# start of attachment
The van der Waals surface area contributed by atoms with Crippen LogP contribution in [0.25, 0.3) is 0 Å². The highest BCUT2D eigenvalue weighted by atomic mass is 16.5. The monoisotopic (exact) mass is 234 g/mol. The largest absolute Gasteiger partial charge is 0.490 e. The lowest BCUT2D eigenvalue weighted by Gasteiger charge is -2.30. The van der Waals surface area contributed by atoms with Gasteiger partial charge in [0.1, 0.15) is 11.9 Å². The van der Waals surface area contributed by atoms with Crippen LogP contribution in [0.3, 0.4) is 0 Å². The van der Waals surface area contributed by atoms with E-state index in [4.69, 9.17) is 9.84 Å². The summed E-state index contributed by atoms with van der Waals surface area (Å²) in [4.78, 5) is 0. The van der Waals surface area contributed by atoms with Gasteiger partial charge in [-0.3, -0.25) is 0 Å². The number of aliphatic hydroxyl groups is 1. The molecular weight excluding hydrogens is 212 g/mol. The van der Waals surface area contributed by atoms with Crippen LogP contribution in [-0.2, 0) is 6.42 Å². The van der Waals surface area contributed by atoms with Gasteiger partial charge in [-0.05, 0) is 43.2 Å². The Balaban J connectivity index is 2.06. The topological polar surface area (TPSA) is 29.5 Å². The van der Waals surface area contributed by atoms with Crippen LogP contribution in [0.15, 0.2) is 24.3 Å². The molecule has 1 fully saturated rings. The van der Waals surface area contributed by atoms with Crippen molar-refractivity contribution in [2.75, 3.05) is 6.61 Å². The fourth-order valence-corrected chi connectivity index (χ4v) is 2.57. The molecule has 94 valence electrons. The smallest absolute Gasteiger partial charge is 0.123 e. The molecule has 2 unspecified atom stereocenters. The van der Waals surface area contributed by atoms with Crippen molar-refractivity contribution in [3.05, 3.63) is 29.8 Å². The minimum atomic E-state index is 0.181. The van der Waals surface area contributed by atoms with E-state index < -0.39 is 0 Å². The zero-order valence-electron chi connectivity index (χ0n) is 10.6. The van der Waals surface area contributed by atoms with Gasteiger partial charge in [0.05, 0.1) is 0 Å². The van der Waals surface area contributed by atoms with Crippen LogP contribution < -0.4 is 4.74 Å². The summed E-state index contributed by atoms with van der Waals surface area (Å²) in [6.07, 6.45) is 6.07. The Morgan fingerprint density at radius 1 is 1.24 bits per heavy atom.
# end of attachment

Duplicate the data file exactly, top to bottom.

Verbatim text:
The van der Waals surface area contributed by atoms with Crippen LogP contribution in [0.25, 0.3) is 0 Å². The highest BCUT2D eigenvalue weighted by atomic mass is 16.5. The monoisotopic (exact) mass is 234 g/mol. The largest absolute Gasteiger partial charge is 0.490 e. The lowest BCUT2D eigenvalue weighted by Gasteiger charge is -2.30. The van der Waals surface area contributed by atoms with Gasteiger partial charge in [0.1, 0.15) is 11.9 Å². The van der Waals surface area contributed by atoms with Crippen LogP contribution in [0.3, 0.4) is 0 Å². The van der Waals surface area contributed by atoms with E-state index in [4.69, 9.17) is 9.84 Å². The summed E-state index contributed by atoms with van der Waals surface area (Å²) in [4.78, 5) is 0. The van der Waals surface area contributed by atoms with Gasteiger partial charge in [-0.3, -0.25) is 0 Å². The number of aliphatic hydroxyl groups is 1. The molecular weight excluding hydrogens is 212 g/mol. The van der Waals surface area contributed by atoms with Crippen LogP contribution in [-0.2, 0) is 6.42 Å². The van der Waals surface area contributed by atoms with Gasteiger partial charge in [-0.05, 0) is 43.2 Å². The Balaban J connectivity index is 2.06. The topological polar surface area (TPSA) is 29.5 Å². The van der Waals surface area contributed by atoms with Crippen LogP contribution in [0.15, 0.2) is 24.3 Å². The molecule has 1 fully saturated rings. The van der Waals surface area contributed by atoms with Crippen molar-refractivity contribution in [2.75, 3.05) is 6.61 Å². The fourth-order valence-corrected chi connectivity index (χ4v) is 2.57. The molecule has 94 valence electrons. The smallest absolute Gasteiger partial charge is 0.123 e. The molecule has 2 unspecified atom stereocenters. The van der Waals surface area contributed by atoms with Crippen molar-refractivity contribution in [3.05, 3.63) is 29.8 Å². The minimum atomic E-state index is 0.181. The van der Waals surface area contributed by atoms with E-state index < -0.39 is 0 Å². The zero-order valence-electron chi connectivity index (χ0n) is 10.6. The van der Waals surface area contributed by atoms with Gasteiger partial charge in [0.05, 0.1) is 0 Å². The van der Waals surface area contributed by atoms with Crippen LogP contribution < -0.4 is 4.74 Å². The summed E-state index contributed by atoms with van der Waals surface area (Å²) in [6.07, 6.45) is 6.07. The Morgan fingerprint density at radius 1 is 1.24 bits per heavy atom.